Volume 21, Issue 3 | Autumn 2022

Art, Science, and the Body in Early Romanticism by Stephanie O’Rourke

Reviewed by Matthew C. Hunter

Stephanie O’Rourke,
Art, Science, and the Body in Early Romanticism.
New York: Cambridge University Press, 2022.
Cambridge Studies in Romanticism.
253 pp.; 32 color and 17 b&w illus.; bibliography, notes, index.
$99.99 (hardcover)
ISBN: 978–1–316–51902–8

Stephanie O’Rourke’s Art, Science, and the Body in Early Romanticism is an exemplary book. The text centers around three artists and their engagements with “sciences” of uneven repute at the turn of the nineteenth century. Writing in a lively, engaging prose, O’Rourke examines the paintings of Philippe-Jacques de Loutherbourg through the prism of the artist’s interlude as medical healer using the principles of Franz Anton Mesmer’s “animal magnetism.” A second chapter considers Henry Fuseli’s paintings and graphic work via Johann Caspar Lavater’s physiognomic theories; a third interprets the art of Anne-Louis Girodet Trioson in light of his interest in electricity. The book’s introduction provides a masterful synthesis of recent historiography of Romantic art and social history of science. Amply illustrated with numerous color images and framed by a substantial concluding chapter, the book presents a capstone vision of how histories of art and science can be told together.

Many routes are available for plotting contacts between visual art and the sciences. O’Rourke makes clear that she is not claiming the paintings and drawings under investigation as depictions of historical knowledge-practices (17–19). Nor does the book attempt to count these major, international artists as scientists. The aim is not to make historians of science recognize, say, Girodet’s contribution to electrical research.‍[1] Equally, while few specifics of de Loutherbourg’s healing techniques are provided, O’Rourke is not seeking to recuperate the painter into histories of medical science. Instead, accenting the traffic from historical knowledge-fields into visual culture, the book seeks to illuminate the larger conditions of knowing shared between art, medicine, and science broadly conceived. O’Rourke’s central thesis is that, seen through their various knowledge-entanglements, de Loutherbourg, Fuseli, and Girodet reveal a crisis of Enlightenment thought bearing on the authority of the human body and the reliability of its sensory reports experienced circa 1800.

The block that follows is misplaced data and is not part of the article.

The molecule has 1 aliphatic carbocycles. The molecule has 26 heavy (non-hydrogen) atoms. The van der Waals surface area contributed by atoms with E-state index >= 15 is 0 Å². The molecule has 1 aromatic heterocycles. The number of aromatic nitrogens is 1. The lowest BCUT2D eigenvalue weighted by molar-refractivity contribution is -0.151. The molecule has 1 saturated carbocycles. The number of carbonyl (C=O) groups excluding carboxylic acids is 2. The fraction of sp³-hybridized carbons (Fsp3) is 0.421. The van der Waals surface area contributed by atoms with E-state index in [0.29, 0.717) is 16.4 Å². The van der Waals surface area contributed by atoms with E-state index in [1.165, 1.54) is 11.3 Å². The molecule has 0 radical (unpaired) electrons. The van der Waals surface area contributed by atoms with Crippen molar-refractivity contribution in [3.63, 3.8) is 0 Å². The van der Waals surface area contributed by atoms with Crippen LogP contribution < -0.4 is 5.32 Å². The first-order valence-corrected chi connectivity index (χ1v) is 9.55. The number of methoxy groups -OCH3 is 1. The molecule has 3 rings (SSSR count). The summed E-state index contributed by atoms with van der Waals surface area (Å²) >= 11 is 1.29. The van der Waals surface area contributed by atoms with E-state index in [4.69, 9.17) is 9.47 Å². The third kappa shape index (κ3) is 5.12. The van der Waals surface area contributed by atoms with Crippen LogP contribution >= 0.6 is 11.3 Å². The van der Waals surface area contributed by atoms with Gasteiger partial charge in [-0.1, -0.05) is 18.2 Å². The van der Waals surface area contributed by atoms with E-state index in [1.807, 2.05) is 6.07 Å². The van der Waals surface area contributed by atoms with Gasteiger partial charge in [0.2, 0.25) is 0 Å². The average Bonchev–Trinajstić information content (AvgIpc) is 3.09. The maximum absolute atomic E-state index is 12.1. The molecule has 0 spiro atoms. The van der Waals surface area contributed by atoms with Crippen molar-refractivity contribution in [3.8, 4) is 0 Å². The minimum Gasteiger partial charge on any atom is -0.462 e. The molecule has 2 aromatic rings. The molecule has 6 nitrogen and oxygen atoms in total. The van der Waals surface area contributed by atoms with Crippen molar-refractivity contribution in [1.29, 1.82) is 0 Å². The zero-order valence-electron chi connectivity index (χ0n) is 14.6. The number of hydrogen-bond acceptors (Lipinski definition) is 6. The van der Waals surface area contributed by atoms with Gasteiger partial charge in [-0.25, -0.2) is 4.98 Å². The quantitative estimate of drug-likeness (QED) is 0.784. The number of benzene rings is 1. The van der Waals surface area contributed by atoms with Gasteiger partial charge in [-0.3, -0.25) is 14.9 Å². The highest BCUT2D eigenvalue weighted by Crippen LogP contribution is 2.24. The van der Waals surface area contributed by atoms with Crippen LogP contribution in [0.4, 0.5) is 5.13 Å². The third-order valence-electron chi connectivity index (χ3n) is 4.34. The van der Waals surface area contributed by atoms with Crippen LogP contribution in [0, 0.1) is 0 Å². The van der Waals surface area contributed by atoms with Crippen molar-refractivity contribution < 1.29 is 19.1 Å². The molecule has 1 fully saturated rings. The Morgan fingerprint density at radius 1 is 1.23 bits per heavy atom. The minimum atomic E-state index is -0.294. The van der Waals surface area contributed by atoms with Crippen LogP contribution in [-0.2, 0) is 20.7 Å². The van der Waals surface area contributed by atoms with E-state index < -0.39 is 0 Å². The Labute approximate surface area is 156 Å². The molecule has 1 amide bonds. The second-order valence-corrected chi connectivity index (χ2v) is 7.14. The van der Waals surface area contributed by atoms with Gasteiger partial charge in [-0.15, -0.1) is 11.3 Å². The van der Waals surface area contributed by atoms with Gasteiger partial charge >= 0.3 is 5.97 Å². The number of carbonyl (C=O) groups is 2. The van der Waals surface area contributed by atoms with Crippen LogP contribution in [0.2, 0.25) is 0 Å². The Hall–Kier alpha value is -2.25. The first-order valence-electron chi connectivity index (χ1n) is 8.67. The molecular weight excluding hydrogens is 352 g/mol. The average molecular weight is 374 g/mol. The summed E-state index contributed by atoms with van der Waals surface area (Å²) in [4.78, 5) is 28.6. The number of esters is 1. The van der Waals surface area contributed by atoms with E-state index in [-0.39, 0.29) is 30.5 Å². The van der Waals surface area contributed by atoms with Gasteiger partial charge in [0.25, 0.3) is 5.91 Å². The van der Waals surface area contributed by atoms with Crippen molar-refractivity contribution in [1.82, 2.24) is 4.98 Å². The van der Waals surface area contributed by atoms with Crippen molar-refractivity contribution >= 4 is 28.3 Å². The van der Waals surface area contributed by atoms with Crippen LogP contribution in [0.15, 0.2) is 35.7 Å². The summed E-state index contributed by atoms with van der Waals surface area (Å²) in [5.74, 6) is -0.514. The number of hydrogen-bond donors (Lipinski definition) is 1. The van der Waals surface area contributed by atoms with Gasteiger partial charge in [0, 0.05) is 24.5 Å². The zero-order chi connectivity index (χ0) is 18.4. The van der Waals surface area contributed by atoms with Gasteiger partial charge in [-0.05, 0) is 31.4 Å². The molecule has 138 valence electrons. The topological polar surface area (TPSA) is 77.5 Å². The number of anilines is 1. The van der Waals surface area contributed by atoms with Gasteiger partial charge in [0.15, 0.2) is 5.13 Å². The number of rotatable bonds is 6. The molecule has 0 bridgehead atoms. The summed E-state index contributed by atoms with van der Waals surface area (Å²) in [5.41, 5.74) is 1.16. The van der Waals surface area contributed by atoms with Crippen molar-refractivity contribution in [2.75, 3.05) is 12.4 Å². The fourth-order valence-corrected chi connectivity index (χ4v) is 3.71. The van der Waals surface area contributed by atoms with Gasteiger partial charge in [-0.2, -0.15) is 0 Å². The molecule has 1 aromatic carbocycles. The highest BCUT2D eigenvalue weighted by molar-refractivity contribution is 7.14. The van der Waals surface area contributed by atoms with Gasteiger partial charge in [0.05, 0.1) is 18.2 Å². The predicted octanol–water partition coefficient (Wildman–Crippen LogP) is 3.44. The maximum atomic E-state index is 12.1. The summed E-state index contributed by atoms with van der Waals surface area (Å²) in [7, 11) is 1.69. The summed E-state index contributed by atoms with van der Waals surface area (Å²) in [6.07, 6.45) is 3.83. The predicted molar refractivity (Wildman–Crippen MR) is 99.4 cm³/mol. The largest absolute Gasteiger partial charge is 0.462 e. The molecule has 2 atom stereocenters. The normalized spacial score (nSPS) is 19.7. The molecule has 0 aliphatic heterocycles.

Experienced where? Much recent research on art of the long eighteenth century has aimed to decenter Europe as the locus of critical attention. As in many other subfields, scholars have highlighted the fundamental contingency of European art’s subjects of representation, its materials, and its conditions of possibility with enslaved, coerced, or otherwise exploited labor.‍[2] Germane to O’Rourke’s focus on the body, those conversations are, the book acknowledges, only passingly present. Instead, the story is split between Britain and France with occasional excursions to Rome—itself a welcome integration given the persistence with which national boundaries continue to shape scholarship, particularly in studies of British art.